As to music and ritual, you can be as pious as you want.  You should be mindful of what you are doing, but keep in mind that in the earliest days people brought bread offerings into the church to maintain the clergy, and one was chosen for communion.  Most of the traditions came at some later date.  I don't think that there is a set way to do things by the canons, but I do know that some priest's service books contian some pretty strict words about it (ie, the newest ROCOR priest's service book).  As you have probably seen by some of my posts, I am not a cultic "ask your priest about everything" person.  However, this is one case to where I believe it is very important.  It is the priest who will be saying the prayers that bring the Holy Spirit down to change the bread into Christ's body.  I would bake it however he tells you to, and with whatever ritual that he suggests.
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« Reply #9 on: May 27, 2011, 12:10:46 AM »

for a second I thought you were serious

I am dead serious. You don't want werewolves eating the prosphora, but this is quite common in Holy Romania were the devil is always at work.
You can say whatever, but I'm not kidding: only old widows were allowed to bake 'prescuri" in a parish. Now I fully understand why they let basically everybody-so that they feel included, my god-yet there are plenty of places where it's still as I say.
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« Reply #10 on: May 27, 2011, 12:21:31 AM »

Now I fully understand why they let basically everybody-so that they feel included

Maybe some people aren't trying to feel anything special about themselves, they're just trying to help out in the parish responsibilities. Maybe you could volunteer by collecting the candle change and counting it.
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« Reply #11 on: May 27, 2011, 12:51:25 AM »

Now I fully understand why they let basically everybody-so that they feel included

Maybe some people aren't trying to feel anything special about themselves, they're just trying to help out in the parish responsibilities. Maybe you could volunteer by collecting the candle change and counting it.

this is true, Augustin.  I and one other was chosen because, out of the four women doing the baking, two don't attend more than once a month anymore, and our priest's wife will be moving with Father's family.  they needed us.  Not that I don't want to do this, but if they'd called out asking "who wants to bake prosphra?!"  I would not have been the first to raise my hand Cheesy  .  Even so, I'm honored. It doesn't make me feel anymore included, just glad that I can be there when they need me.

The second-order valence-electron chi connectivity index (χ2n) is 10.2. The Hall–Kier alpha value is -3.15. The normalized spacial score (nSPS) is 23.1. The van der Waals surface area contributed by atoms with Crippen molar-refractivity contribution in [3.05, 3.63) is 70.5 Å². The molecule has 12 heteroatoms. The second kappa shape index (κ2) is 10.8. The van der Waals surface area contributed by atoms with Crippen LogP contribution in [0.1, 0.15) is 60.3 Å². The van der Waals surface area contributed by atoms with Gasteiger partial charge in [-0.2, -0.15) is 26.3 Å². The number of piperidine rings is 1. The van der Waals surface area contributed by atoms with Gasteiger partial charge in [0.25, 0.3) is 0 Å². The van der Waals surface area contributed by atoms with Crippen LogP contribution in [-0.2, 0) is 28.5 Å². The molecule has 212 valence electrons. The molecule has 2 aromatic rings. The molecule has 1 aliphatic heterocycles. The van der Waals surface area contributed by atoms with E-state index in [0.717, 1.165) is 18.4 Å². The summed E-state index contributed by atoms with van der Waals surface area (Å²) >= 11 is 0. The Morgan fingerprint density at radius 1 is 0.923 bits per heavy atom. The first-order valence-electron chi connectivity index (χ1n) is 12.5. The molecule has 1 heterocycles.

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« Reply #12 on: May 27, 2011, 05:29:14 AM »

for a second I thought you were serious

I am dead serious. You don't want werewolves eating the prosphora, but this is quite common in Holy Romania were the devil is always at work.
You can say whatever, but I'm not kidding: only old widows were allowed to bake 'prescuri" in a parish. Now I fully understand why they let basically everybody-so that they feel included, my god-yet there are plenty of places where it's still as I say.

I can confirm this: in Romania you have to be a WOMAN and OLD and, most importantly, a good WIDOW (and also go to church often, try to live a holy life, etc) in order to do this. Why? The idea is to have it done by people who are no longer tempted by sex. That is why you'll never see young people do this, even if they're not married and try to live a holy life. Priests or, horror, their wives, don't do it. Young people can do other things, aside from baking the most pure offer that human hands can offer to God....or so is the idea. And I think it is so everywhere in the old Ortodox world.
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« Reply #13 on: May 27, 2011, 07:18:56 AM »

Because sex is the only and gravest sin.
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« Reply #14 on: May 27, 2011, 07:29:00 AM »

Because sex is the only and gravest sin.

Well, not necessarily, but a sin that taints both your body and your soul, against which St. Paul spoke particularly strong against, remember, your body is the temple of the Holy Spirit, therefore any sin that man does outside his body is not as bad as the one he does with his body...

But in the old days, , so sex was seen, and so it still is in much of Eastern European Orthodoxy, even sex within marriage -- as making you somehow unfit for the direct service of God. <Shrug> And that is why baking of prosophora was reserved to old widows.
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« Reply #15 on: May 27, 2011, 07:42:21 AM »

I apologise for being a bit antagonistic and thank you for your charitable response.

I just don't understand how a married and sexually active person can stand in the holy place and touch the Precious Body of the Lord but a celibate teenager or 20-something can't bake prosphora.
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« Reply #16 on: May 27, 2011, 09:07:05 AM »

Christ is risen!